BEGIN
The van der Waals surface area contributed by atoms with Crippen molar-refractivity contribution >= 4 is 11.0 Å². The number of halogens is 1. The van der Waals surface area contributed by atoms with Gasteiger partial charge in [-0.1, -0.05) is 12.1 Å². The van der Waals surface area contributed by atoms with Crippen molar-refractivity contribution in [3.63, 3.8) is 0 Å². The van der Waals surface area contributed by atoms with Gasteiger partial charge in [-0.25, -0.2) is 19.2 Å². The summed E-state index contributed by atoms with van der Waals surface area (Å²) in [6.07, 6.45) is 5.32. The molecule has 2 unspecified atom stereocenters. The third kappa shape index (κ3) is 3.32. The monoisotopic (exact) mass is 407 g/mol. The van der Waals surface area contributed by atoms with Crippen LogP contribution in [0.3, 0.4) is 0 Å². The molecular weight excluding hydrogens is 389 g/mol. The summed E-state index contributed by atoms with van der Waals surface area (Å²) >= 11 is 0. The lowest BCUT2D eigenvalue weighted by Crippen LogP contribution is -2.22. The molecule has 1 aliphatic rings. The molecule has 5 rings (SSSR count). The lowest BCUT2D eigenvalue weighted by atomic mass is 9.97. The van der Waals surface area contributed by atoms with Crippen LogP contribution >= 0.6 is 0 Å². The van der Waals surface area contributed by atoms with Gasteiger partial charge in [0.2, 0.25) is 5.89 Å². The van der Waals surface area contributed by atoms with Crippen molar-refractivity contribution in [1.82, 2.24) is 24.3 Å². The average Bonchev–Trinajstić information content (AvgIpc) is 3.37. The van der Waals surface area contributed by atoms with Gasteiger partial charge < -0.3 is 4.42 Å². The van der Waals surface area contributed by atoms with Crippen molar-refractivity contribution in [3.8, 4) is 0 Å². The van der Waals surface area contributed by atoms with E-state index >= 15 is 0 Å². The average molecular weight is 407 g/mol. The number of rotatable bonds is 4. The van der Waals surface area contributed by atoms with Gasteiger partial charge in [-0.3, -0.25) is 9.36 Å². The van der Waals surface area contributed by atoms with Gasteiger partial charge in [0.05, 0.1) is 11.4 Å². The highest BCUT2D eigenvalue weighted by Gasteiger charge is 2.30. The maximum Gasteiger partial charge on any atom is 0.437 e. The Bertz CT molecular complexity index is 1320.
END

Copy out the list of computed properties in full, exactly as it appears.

The van der Waals surface area contributed by atoms with Crippen molar-refractivity contribution >= 4 is 11.0 Å². The number of halogens is 1. The van der Waals surface area contributed by atoms with Gasteiger partial charge in [-0.1, -0.05) is 12.1 Å². The van der Waals surface area contributed by atoms with Crippen molar-refractivity contribution in [3.63, 3.8) is 0 Å². The van der Waals surface area contributed by atoms with Gasteiger partial charge in [-0.25, -0.2) is 19.2 Å². The summed E-state index contributed by atoms with van der Waals surface area (Å²) in [6.07, 6.45) is 5.32. The molecule has 2 unspecified atom stereocenters. The third kappa shape index (κ3) is 3.32. The monoisotopic (exact) mass is 407 g/mol. The van der Waals surface area contributed by atoms with Crippen LogP contribution in [0.3, 0.4) is 0 Å². The molecular weight excluding hydrogens is 389 g/mol. The summed E-state index contributed by atoms with van der Waals surface area (Å²) >= 11 is 0. The lowest BCUT2D eigenvalue weighted by Crippen LogP contribution is -2.22. The molecule has 1 aliphatic rings. The molecule has 5 rings (SSSR count). The lowest BCUT2D eigenvalue weighted by atomic mass is 9.97. The van der Waals surface area contributed by atoms with Crippen LogP contribution >= 0.6 is 0 Å². The van der Waals surface area contributed by atoms with Gasteiger partial charge in [0.2, 0.25) is 5.89 Å². The van der Waals surface area contributed by atoms with Crippen molar-refractivity contribution in [1.82, 2.24) is 24.3 Å². The average Bonchev–Trinajstić information content (AvgIpc) is 3.37. The van der Waals surface area contributed by atoms with Gasteiger partial charge < -0.3 is 4.42 Å². The van der Waals surface area contributed by atoms with Crippen molar-refractivity contribution in [3.8, 4) is 0 Å². The van der Waals surface area contributed by atoms with E-state index >= 15 is 0 Å². The average molecular weight is 407 g/mol. The number of rotatable bonds is 4. The van der Waals surface area contributed by atoms with Gasteiger partial charge in [-0.3, -0.25) is 9.36 Å². The van der Waals surface area contributed by atoms with Gasteiger partial charge in [0.05, 0.1) is 11.4 Å². The highest BCUT2D eigenvalue weighted by Gasteiger charge is 2.30. The maximum Gasteiger partial charge on any atom is 0.437 e. The Bertz CT molecular complexity index is 1320.